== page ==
Mrs. Leontina Scales is a thrice-divorced mother of three teenagers residing in the little town of Thebes in late 1999. She is a member of Cliffs of Zion Radical Radiant Pentecostal Church which sits adjacent to and shares a parking lot with the local Catholic parish. After a particularly difficult morning spent dealing with her oldest child, 17 year old Tabitha, Mrs. Scales goes to church. She is in charge of preparing coffee for her fellow congregants, so she slips out of the Inner Breathing class to do so, but realizes that she forgot to stop en route that morning and buy cream. She decides to venture across the parking lot to borrow some from the Catholic neighbors. In the downstairs kitchen, a large statue slips off the top of the Eisenhower-era refrigerator where it has long been stored, striking Mrs. Scales on the head and knocking her unconscious. It is a genuinely life-altering moment for Mrs. Scales and her family. When she regains consciousness, she is able to speak, but she no longer pronounces the first letters of most words and her personality has undergone radical change.
Jeremy Carr is the young special education teacher and music director at the Catholic church. He plans to participate in a musical competition in New York City in January 2000, and has enlisted the assistance of his two friends, Sean Riley and Marty Rothbard. The trio needs rehearsal space, so when Father Mike tells him that the church is booked virtually every night for the next eight weeks, Sister Alice arranges an unusual alliance. The three gay musicians will rehearse at the local convent in exchange for visiting a bit each time they rehearse with the aged nuns who are cloistered there.
Gregory Maguire is best known for his re-telling of classic fairy tales such as Cinderella (Confessions of an Ugly Stepsister) and Snow White (Mirror, Mirror), as well as being the man who finally explained to the world why the Wicked Witch of the West is green in Wicked, upon which the Best Musical of the Decade is based. So The Next Queen of Heaven is a departure, for which Maguire asks in the opening Author’s Note that his readers forgive his “trespasses,” although he suspects “that heaven may be both more disguised and more accessible than any other fantastic locale I might choose to write about.”
Maguire writes exquisitely. He is among the most imaginative and inventive writers of our time. And those qualities are readily apparent in The Next Queen of Heaven.
It is a difficult book to describe because, from the outset Maguire’s writing style sets a quirky, eccentric tone. Maguire writes with precision. It is obvious that each and every word has been chosen with particularity and purpose, and his descriptive prose brings the settings and characters to life in prolific and painstaking detail. Still, the reader’s emotional connection to the characters takes time to develop. Events unfold, the characters’ various dilemmas are revealed, but it does not become clear for many pages why the reader should care or if Maguire is ever going to reveal the meaning behind this hilariously satirical tale.
Without warning, more than halfway through the book, it begins to make sense. Maguire expertly begins the process of weaving the various characters’ stories together, revealing their connectness and similaries, showing how they are all part of a community. The Pentecostals and Catholics, depicted at the outset as divided by more than their mutual parking lot, are, ultimately, not as different or divisive as they initially appeared. Sean and Marty, along with, to a lesser extent, Jeremy, discover that their preconceived ideas about what kind of woman becomes a nun and what the cloistered sisters’ lives have been like are quite off the mark. And the sisters are not nearly as naive or uninformed about the world as the young men initially believed.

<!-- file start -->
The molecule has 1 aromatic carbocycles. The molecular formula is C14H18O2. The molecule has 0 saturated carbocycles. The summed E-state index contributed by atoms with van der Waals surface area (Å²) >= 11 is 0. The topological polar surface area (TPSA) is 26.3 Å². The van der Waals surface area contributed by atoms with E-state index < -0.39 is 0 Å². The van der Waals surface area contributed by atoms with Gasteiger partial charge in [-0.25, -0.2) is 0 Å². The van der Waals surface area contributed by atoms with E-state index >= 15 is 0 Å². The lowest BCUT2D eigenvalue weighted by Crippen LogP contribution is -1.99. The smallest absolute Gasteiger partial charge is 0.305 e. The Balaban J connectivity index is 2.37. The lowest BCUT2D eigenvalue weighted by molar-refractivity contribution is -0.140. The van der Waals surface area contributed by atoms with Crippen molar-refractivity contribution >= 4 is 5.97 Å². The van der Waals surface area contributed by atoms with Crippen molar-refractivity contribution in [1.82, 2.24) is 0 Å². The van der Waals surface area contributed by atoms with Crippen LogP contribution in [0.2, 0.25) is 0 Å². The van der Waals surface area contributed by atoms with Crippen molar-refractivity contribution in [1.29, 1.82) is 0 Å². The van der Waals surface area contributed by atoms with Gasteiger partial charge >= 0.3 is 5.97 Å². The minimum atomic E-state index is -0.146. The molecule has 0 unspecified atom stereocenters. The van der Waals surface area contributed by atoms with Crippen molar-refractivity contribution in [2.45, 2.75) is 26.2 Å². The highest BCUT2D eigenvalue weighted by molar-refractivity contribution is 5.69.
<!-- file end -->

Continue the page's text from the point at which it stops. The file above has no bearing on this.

As for Tabitha, the smart-talking, disrespectful young woman who is determined to fail in order to prove her nonconformist rebellion is genuine, learns a few lessons about life, disappointment, and what it means to love. To reveal Mrs. Scales’ fate would ruin the fun of reading the book and appreciating her journey.
The Next Queen of Heaven is as much morality play and social comment as it is fiction. Maguire gently, irreverently pokes fun at religion and the traditions in which it is steeped, cleverly asking his readers to examine their own views on the topic. He also explores, through his fantastical lens, the topics of gay rights, women’s rights, family relationships, and what it means to truly live in community with one another.
The Next Queen of Heaven is not only difficult to describe, but difficult to forget. The characters, their often hilarious behavior, and the manner in which they approach their individual problems are memorable, and often poignant. Maguire’s work succeeds because it is not only entertaining, but demands that the reader look at the characters’ lives — and, ultimately, their own — from a unique angle. No, The Next Queen of Heaven will not appeal to all readers, especially if put off by strong and frank language or uninterested in a satirical look at religion that borders on, but never fully becomes disrespectful. But if you enjoy a quirky story that will leave you pondering how you feel about the topics Maguire explores, you will find yourself again enchanted by Maguire’s beautifully written The Next Queen of Heaven.